Federal administrators must love Darth Vader’s iconic –and ominous– line, “I’m altering the deal. Pray I don’t alter it any further.” That’s because the Brand X deference doctrine lets them.
Deference doctrines require judges to abdicate their duty of independent judgment and instead be biased in favor of government litigants and against non-government litigants. The 2005 Supreme Court case of National Cable & Telecommunications Association v. Brand X Internet Services spawned a brand-new deference doctrine that has come to be known as “Brand X deference.” You might have heard of deference doctrines like Chevron, Auer or Kisor. But Brand X is the worst deference doctrine few have heard of. It empowers agencies to overrule federal-court decisions by unilaterally altering the meaning of statutes the courts have already interpreted. The late Justice Antonin Scalia said it best in a 2012 case: Brand X in a “poof” expands or abridges executive power, enables or disables “administrative contradiction of the federal courts,” and penalizes individuals for following court precedent in ordering their lives and civic duties.
That is exactly what happened to California couple, Howard and Karen Baldwin, who sent their tax refund claim to the IRS in June 2011. Two months later, the IRS changed its interpretation of a statute that Congress has not amended since the 1954 codification of federal income tax laws. Based on its one-sided change, the agency refused to issue a refund to the Baldwins. The Baldwins sued the IRS and luckily the district court saw through IRS’s after-the-fact deal switch and declined to defer to IRS’s interpretation. But in a strange turn of events, the 9th U.S. Circuit Court of Appeals reversed the district court’s decision, deferring to IRS’s statutory interpretation under Brand X. The IRS’s changed 2011 interpretation contradicted a 1992 decision of the 9th Circuit, decisions from several other circuits, and a centuries-old common-law rule. None of that mattered to the 9th Circuit, however. Under the Brand X doctrine, the court deferred to the IRS’s decision to overrule federal-court decisions and excise a well-settled common-law rule.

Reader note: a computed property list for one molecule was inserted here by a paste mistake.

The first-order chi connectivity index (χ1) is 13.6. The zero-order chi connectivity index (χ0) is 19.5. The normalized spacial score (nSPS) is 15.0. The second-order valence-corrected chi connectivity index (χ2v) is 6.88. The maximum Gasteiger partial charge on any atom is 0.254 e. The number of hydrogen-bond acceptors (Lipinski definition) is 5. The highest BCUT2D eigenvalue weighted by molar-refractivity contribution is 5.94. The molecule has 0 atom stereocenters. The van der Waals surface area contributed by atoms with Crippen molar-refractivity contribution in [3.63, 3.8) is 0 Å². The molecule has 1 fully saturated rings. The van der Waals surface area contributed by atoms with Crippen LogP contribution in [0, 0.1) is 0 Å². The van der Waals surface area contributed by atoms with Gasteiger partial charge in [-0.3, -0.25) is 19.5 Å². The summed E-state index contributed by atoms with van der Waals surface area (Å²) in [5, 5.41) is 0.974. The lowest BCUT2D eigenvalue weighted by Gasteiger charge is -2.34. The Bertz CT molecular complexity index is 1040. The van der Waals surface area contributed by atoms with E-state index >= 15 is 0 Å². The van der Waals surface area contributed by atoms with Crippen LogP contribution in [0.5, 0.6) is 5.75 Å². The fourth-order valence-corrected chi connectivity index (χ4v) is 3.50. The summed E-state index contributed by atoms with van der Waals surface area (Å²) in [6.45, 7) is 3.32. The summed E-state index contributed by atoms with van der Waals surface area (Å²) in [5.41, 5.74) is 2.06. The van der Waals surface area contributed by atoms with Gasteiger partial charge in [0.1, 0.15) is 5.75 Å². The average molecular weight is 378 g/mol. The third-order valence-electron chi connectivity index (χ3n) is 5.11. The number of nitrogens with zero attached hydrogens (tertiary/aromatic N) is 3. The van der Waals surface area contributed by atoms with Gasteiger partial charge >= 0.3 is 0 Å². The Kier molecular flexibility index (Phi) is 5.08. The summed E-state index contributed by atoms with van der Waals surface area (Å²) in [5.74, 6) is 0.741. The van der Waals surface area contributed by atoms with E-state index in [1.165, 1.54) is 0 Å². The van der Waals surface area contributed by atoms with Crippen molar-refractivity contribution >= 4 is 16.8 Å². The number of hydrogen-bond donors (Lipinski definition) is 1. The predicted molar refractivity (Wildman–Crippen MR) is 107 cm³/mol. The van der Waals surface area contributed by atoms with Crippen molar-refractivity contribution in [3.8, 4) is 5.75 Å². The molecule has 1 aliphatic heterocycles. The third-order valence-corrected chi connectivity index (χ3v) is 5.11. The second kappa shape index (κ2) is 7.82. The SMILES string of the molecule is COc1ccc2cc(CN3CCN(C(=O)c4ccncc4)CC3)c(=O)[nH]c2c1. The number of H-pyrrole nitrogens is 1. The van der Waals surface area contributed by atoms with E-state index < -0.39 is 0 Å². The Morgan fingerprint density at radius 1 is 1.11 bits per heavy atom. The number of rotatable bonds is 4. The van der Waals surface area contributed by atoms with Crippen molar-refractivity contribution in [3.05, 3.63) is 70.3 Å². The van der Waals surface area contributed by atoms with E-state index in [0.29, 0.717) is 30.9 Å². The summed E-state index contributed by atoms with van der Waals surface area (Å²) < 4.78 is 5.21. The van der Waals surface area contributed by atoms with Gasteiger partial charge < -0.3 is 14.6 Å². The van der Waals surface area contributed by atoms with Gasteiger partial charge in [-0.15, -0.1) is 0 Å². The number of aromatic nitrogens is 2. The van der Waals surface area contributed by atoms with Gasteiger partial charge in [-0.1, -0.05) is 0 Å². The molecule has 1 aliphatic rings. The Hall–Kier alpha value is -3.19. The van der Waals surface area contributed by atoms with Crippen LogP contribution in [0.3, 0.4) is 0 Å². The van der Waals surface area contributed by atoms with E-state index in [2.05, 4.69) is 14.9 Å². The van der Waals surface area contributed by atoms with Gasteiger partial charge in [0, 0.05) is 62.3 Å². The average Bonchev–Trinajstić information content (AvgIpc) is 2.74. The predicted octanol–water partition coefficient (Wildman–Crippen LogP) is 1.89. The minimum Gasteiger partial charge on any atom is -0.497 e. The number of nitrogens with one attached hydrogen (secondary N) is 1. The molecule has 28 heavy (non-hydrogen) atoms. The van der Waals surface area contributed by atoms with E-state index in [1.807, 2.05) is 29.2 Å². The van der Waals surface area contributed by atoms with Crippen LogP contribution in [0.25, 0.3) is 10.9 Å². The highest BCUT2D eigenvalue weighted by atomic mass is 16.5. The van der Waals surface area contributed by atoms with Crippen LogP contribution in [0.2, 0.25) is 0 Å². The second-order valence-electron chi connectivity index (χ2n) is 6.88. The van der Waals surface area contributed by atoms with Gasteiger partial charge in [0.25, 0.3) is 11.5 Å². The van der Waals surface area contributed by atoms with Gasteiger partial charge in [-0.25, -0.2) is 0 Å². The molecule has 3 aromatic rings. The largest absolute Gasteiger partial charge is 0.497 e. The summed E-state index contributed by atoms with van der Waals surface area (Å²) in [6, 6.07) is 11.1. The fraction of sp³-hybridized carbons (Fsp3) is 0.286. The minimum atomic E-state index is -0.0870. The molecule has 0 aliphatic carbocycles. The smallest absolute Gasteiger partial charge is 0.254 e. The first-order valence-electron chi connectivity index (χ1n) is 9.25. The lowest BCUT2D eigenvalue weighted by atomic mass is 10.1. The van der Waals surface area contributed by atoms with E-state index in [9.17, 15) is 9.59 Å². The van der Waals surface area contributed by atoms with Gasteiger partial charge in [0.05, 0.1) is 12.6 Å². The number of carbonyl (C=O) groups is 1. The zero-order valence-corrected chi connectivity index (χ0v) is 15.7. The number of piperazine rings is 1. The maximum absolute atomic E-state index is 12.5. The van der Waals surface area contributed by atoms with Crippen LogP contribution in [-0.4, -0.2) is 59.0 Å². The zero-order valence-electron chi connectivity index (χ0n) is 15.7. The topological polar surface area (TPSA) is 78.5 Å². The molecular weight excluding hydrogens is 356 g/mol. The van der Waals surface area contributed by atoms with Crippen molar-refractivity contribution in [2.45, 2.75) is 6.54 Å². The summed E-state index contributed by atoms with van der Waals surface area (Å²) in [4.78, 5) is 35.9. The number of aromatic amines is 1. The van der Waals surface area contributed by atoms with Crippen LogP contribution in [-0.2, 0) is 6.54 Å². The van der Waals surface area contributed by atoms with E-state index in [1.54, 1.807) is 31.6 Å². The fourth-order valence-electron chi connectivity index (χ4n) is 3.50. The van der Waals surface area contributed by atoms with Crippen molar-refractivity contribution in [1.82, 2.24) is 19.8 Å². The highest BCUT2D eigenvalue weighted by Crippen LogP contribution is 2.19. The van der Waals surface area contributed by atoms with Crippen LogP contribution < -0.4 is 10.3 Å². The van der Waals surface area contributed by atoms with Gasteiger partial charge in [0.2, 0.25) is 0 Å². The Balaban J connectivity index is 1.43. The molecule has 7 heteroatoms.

Typically, circuit-court cases decided by three-judge panels (as almost all cases are) can be overruled only an an en banc court of appeals (i.e., an 11-judge panel in the 9th Circuit), by the Supreme Court, or –in terms of their future effect on other parties– by a properly enacted statute. Brand X is an exception to that rule. It incentivizes agencies to target court decisions they do not like, reach an opposite conclusion via regulation, and then demand –and receive– an approving pat on the back from the courts.
Fortified by Brand X, the IRS put the Baldwins in a no-win predicament — follow court precedent and thereby violate federal regulations or follow federal regulations that did not exist at the time they mailed in their tax-refund claim and thereby violate court-set precedent. When longstanding legal principles established by the courts get in the way, agencies can switch them off at will with impunity. Enabling agencies to willfully disregard the rule of law –while everyone else is required to obey– is the central feature of the Brand X doctrine.
Courts usually do not overturn previous court decisions without compelling reasons for doing so. Brand X, however, federal agencies can overrule court decisions for cursory reasons. More importantly, Brand X requires federal judges to be biased in favor of the federal-agency litigant. And it divests the federal judiciary –and Congress– from performing functions that the Constitution separately vests in them. It is the judiciary’s duty and province to say what the law is, and it is Congress’ job to make the laws. Article II agencies, thanks to Brand X, however, sit as a super court of appeals with authority to overrule decisions of Article III courts, and a super legislature to rewrite laws written by the Article I Legislature. Brand X thus lobs a grenade into the due-process, judicial-independence, and separation-of-powers guarantees that infuse the Constitution.
Several jurists –including Brand X’s author Justice Clarence Thomas– have called upon the Supreme Court to nix Brand X. And there is an ever-louder chorus of frustration rising from the appellate courts urging the high court to do the same. The Supreme Court should take the Baldwins’ case and recommit the nation to adhering to the rule of law. There is much more at stake in Baldwin v. U.S. than the amount of the Baldwins’ rejected tax refund.
Originally published in the Daily Journal on November 6, 2019